Global equity markets rallied on Wednesday in a volatile trading, with investors given an "energy boost" by an intervention by the Bank of England.
But geopolitical tensions continued to temper enthusiasm, analysts said, with heightened Ukraine tensions and looming recession fears.
Wall Street stocks traded up after the Bank of England's surprise intervention in the British bond market pushed down bond yields in Britain and the United States.
The Dow Jones Industrial Average finished up 1.9 percent at 29,683.
The S&P 500 gained 2.0 percent to 3,719, while the Nasdaq Composite Index jumped 2.1 percent to 11,051.
In London, the FTSE 100 closed 0.3 percent higher, in Frankfurt, the DAX ended 0.4 percent higher, and in Paris the CAC 40 rose 0.2 percent.
The British pound strengthened slightly to US$1.0748, up from US$1.0730 on Tuesday
Oil prices rose, with West Texas Intermediate jumping 2.9 percent to US$80.77 per barrel
Following a historic slump in the pound, the BoE announced it was temporarily buying up long-dated UK government bonds "to restore orderly market conditions."
"The BoE intervention helped cooling the (dollar) strength and give an energy boost to the market," said Ipek Ozkardeskaya, senior analyst at Swissquote bank.
The UK government's 30-year bond yield retreated to 4.44 percent after the announcement, having hit a 1998 peak at 5.14 percent.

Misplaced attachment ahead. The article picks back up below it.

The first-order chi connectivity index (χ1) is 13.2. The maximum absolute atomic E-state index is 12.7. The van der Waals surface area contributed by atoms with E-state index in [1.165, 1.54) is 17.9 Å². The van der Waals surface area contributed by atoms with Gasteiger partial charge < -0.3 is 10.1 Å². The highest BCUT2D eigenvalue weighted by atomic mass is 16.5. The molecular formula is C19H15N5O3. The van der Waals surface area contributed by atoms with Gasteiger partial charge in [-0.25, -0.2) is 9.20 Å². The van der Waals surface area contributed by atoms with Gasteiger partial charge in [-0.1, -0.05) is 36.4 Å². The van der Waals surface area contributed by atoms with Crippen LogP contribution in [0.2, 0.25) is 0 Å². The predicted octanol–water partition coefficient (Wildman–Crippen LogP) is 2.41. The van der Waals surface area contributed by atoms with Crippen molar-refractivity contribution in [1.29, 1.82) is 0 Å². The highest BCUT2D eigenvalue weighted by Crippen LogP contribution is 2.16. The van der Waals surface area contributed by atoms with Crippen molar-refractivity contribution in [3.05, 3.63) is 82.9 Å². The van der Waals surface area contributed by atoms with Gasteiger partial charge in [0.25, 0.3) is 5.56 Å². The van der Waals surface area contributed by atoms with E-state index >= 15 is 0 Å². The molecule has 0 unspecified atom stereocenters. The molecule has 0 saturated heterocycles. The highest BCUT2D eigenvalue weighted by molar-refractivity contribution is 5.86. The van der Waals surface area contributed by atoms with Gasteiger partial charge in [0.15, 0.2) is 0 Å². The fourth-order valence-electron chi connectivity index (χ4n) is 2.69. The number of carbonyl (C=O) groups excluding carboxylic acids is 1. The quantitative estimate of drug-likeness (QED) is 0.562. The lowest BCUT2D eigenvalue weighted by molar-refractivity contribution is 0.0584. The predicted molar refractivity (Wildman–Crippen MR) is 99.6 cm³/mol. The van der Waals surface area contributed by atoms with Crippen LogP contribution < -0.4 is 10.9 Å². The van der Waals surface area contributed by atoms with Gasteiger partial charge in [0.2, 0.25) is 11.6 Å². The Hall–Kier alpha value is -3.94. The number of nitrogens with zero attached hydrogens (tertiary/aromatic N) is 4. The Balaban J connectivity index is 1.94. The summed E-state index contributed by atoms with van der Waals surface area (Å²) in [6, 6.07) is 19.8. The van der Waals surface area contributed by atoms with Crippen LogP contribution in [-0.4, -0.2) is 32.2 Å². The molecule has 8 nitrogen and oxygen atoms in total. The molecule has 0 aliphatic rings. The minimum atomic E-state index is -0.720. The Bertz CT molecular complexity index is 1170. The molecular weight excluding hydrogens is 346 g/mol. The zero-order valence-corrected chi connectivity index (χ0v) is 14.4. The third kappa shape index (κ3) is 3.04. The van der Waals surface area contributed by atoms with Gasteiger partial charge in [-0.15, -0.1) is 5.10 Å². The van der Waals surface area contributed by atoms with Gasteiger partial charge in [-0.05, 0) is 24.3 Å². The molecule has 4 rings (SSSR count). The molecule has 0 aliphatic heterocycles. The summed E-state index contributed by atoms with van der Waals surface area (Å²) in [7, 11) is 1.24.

The yield on the 10-year US Treasury note -- a closely-watched proxy of US interest rates -- also pulled back as analysts said the BoE manoeuvre had "soothed" investors in the short run.
Britain's new finance minister Kwasi Kwarteng's tax-cutting budget sent shockwaves through markets, pushing the pound to a record low and leading to dire warnings for Britain's economy -- though sterling later rallied against the US currency.
The BoE intervention followed rare criticism from the International Monetary Fund, which argued that Britain's recent budget could increase inequality and worsen inflation.
"The BoE's intervention is an attempt to soothe investor nerves after they were spooked by last week's mini-budget," said City Index analyst Fawad Razaqzada.
After early losses, major indices in London, Frankfurt and Paris all closed up on Wednesday.
Analysts warned of looming risks in the shape of soft economic data and crumbling earning expectations.
"Fear of tightening-induced recessions has wiped out the recovery we saw in stock markets over the bulk of the summer as investors were once again burned by an over-eagerness to catch the bottom in the market, despite there being little evidence of it being justified," said OANDA's Craig Erlam.
"That fear has now gripped the markets and we may see a little more caution going forward," Erlam said.
Sentiment was also rattled by worries about developments in Ukraine, after Kremlin-installed authorities in four regions under Russian control claimed victory in annexation votes, with Moscow warning it could use nuclear weapons to defend the territories.
Ukraine and its allies have denounced the so-called referendums as a sham, saying the West would never recognise the results.
Volatile oil prices also rose Wednesday, as the EU proposed a new round of sanctions on Moscow, including a possible oil price cap.
Leaks from two Russia-Germany undersea gas pipelines -- which the EU said were caused by deliberate sabotage -- also threatened to fuel further tensions in the energy conflict. (AFP)
Last updated: 2022-09-29 HKT 04:37